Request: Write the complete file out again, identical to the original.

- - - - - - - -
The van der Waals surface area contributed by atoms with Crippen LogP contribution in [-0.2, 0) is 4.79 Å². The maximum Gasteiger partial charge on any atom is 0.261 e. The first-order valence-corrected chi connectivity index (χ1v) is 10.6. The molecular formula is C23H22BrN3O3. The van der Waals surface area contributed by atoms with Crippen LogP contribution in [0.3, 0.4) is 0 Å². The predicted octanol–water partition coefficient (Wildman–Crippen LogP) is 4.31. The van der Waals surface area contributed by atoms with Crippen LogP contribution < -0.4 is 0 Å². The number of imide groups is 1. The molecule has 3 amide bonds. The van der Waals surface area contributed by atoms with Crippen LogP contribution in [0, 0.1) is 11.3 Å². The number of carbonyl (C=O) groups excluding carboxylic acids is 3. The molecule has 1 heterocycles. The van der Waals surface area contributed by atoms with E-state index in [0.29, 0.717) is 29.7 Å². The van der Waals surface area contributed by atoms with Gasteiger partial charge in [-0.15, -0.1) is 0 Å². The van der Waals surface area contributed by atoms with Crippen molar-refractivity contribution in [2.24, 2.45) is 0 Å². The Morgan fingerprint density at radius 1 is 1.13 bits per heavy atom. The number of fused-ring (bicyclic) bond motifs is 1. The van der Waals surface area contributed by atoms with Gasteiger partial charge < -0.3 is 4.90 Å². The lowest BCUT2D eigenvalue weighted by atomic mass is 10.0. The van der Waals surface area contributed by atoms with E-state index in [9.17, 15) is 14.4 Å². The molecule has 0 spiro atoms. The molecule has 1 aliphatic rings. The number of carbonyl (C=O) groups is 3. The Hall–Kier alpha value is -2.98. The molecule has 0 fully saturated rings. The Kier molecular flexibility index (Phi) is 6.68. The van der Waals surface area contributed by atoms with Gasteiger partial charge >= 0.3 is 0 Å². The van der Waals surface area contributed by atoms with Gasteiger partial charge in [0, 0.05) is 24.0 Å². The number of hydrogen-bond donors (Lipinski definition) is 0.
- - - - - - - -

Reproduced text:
The van der Waals surface area contributed by atoms with Crippen LogP contribution in [-0.2, 0) is 4.79 Å². The maximum Gasteiger partial charge on any atom is 0.261 e. The first-order valence-corrected chi connectivity index (χ1v) is 10.6. The molecular formula is C23H22BrN3O3. The van der Waals surface area contributed by atoms with Crippen LogP contribution in [0.3, 0.4) is 0 Å². The predicted octanol–water partition coefficient (Wildman–Crippen LogP) is 4.31. The van der Waals surface area contributed by atoms with Crippen LogP contribution < -0.4 is 0 Å². The number of imide groups is 1. The molecule has 3 amide bonds. The van der Waals surface area contributed by atoms with Crippen LogP contribution in [0, 0.1) is 11.3 Å². The number of carbonyl (C=O) groups excluding carboxylic acids is 3. The molecule has 1 heterocycles. The van der Waals surface area contributed by atoms with E-state index in [0.29, 0.717) is 29.7 Å². The van der Waals surface area contributed by atoms with Gasteiger partial charge in [-0.15, -0.1) is 0 Å². The van der Waals surface area contributed by atoms with Crippen molar-refractivity contribution in [2.24, 2.45) is 0 Å². The Morgan fingerprint density at radius 1 is 1.13 bits per heavy atom. The number of fused-ring (bicyclic) bond motifs is 1. The van der Waals surface area contributed by atoms with Gasteiger partial charge < -0.3 is 4.90 Å². The lowest BCUT2D eigenvalue weighted by atomic mass is 10.0. The van der Waals surface area contributed by atoms with E-state index in [9.17, 15) is 14.4 Å². The molecule has 0 spiro atoms. The molecule has 1 aliphatic rings. The number of carbonyl (C=O) groups is 3. The Hall–Kier alpha value is -2.98. The molecule has 0 fully saturated rings. The Kier molecular flexibility index (Phi) is 6.68. The van der Waals surface area contributed by atoms with Gasteiger partial charge >= 0.3 is 0 Å². The van der Waals surface area contributed by atoms with Gasteiger partial charge in [0, 0.05) is 24.0 Å². The number of hydrogen-bond donors (Lipinski definition) is 0.